A high-risk helicopter operation to retrieve five bodies spotted during the hunt for eight mountain climbers missing in the Himalayas has reportedly begun.
The group – thought to be four Britons, two Americans, one Australian and an Indian liaison officer – disappeared on May 26 in the Nanda Devi region of the Himalayas after an avalanche.
Led by British mountain guide Martin Moran, the team were attempting to reach the top of an unclimbed peak in a remote area.
Four other British members of the expedition have been rescued.
A helicopter carrying mountaineers from the Indo Tibetan Border police and the air force headed for the area on Wednesday morning local time, according to the BBC.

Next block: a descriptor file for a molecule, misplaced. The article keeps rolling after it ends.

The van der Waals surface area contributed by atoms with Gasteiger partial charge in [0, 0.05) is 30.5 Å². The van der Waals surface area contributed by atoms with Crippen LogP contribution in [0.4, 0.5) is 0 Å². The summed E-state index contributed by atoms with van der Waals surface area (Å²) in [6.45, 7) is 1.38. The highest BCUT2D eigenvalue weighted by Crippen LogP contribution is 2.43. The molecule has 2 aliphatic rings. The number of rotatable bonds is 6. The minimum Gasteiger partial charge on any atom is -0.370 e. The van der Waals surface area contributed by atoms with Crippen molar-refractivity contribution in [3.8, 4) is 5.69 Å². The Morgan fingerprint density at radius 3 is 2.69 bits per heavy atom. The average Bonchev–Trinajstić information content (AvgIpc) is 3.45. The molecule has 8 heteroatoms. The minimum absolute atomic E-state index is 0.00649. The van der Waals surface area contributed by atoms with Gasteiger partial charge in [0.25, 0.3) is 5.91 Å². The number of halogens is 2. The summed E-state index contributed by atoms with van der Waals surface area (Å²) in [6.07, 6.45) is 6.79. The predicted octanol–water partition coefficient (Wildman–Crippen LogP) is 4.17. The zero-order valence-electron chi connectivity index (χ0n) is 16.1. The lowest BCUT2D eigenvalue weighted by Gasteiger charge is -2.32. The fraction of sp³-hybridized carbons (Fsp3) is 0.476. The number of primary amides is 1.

Unnamed officials told the broadcaster the operation was “very risky” due to bad weather in the area.
They also said it would be a “miracle” if the operation was successful.
“The helicopter will attempt to drop the mountaineers on the peak. If unsuccessful, a different strategy will be adopted,” they said.
Approval to launch the operation had been sought from the Indian government in New Delhi due to the difficult terrain and risk of another avalanche.
The bodies, spotted on Monday, are thought to be members of the missing expedition, district magistrate Dr Vijay Kumar Jogdande said previously.
The search for the remaining three mountaineers was suspended on Tuesday amid poor weather conditions.